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        Air Pollution Dog Blog — urban air pollution

        What is the Difference in Particulate Matter PM2.5 and PM10?

        What is the difference between pm2.5 and pm10?

        What is Particulate Matter?

        Airborne particulate matter (PM) is not a single pollutant, but rather is a mixture of many chemical species. It is a complex mixture of solids and aerosols composed of small droplets of liquid, dry solid fragments, and solid cores with liquid coatings. Particles vary widely in size, shape and chemical composition, and may contain inorganic ions, metallic compounds, elemental carbon, organic compounds, and compounds from the earth’s crust. Particles are defined by their diameter for air quality regulatory purposes. Those with a diameter of 10 microns or less (PM10) are inhalable into the lungs and can induce adverse health effects. Fine particulate matter is defined as particles that are 2.5 microns or less in diameter (PM2.5). Therefore, PM2.5 comprises a portion of PM10.

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        Wildfires Made California Air Quality Among Worst in the World in 2020

        Wildfires Made California Air Quality Among Worst in the World in 2020

        2020 was a bad year for many reason but most saw air quality improve in much of the world, except California. Pandemic lockdowns helped improve air quality worldwide in 2020, the U.S. saw its air quality worsen — particularly on the West Coast — thanks largely to record-setting wildfires and toxic smoke.

        Southern California dominated the list of most polluted U.S. cities in 2019, the fires of 2020 moved that distinction to Central and Northern California, according to the annual report released Tuesday, March 16, by IQAir, a Swiss company that has partnered with the United Nations to create the world’s largest air-quality data platform.

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        What is the Changing Risk and Burden of Wildfire in the United States?

        What is the Changing Risk and Burden of Wildfire in the United States?

        A new study published by the Proceedings of the National Academy of Sciences of the United States of America (PNAS) is predicting a grim future for wildfires and the resulting toxic smoke.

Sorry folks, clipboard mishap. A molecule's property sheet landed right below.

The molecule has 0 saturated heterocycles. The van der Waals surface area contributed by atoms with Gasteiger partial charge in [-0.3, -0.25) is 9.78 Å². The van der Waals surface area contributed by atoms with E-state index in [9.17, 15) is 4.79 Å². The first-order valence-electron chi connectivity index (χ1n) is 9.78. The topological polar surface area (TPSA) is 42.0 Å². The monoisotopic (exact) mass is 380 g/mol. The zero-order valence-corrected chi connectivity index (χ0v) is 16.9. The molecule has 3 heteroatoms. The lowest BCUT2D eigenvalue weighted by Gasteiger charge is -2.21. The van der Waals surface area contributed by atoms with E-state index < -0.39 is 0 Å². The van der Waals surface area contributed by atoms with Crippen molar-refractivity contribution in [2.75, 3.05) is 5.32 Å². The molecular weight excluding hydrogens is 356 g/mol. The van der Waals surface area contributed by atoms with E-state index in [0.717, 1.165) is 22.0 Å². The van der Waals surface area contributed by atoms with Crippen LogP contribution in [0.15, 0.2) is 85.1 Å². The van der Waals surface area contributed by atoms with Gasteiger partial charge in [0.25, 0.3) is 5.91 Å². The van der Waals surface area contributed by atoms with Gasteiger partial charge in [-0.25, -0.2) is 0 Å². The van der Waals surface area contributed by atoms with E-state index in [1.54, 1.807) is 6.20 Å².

Over the past four decades, burned area from wildfires has roughly quadrupled in the United States. This rapid growth has been driven by a number of factors, including the accumulation of fuels due to a legacy of fire suppression over the last century and a more recent increase in fuel aridity shown for the western United States), a trend which is expected to continue as the climate warms.

        These increases have happened parallel to a substantial rise in the number of houses in the wildland–urban interface (WUI). Using data on the universe of home locations across the United States and updated national land cover maps, we update earlier studies and estimate that there are now ∼49 million residential homes in the WUI, a number that has been increasing by roughly 350,000 houses per year over the last two decades. Read More...

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        How Does Wildfire Smoke Impact a Dog's Health?

        How Does Wildfire Smoke Impact a Dog's Health?
        Wildfires in the western United States this year have already proved to be massive and stunning. Wildfires burning across California, Oregon, Colorado, and Washington are producing soot, ash, and smoke filling the air amid searing heat. Thick clouds of ash particles are wafting over cities and rural areas turning the Bay Areas’ sky orange? The tiny particles that comprise smoke are scattering the longer light wavelengths of reds and oranges to overwhelm the shorter wavelengths of blue, dimming the...

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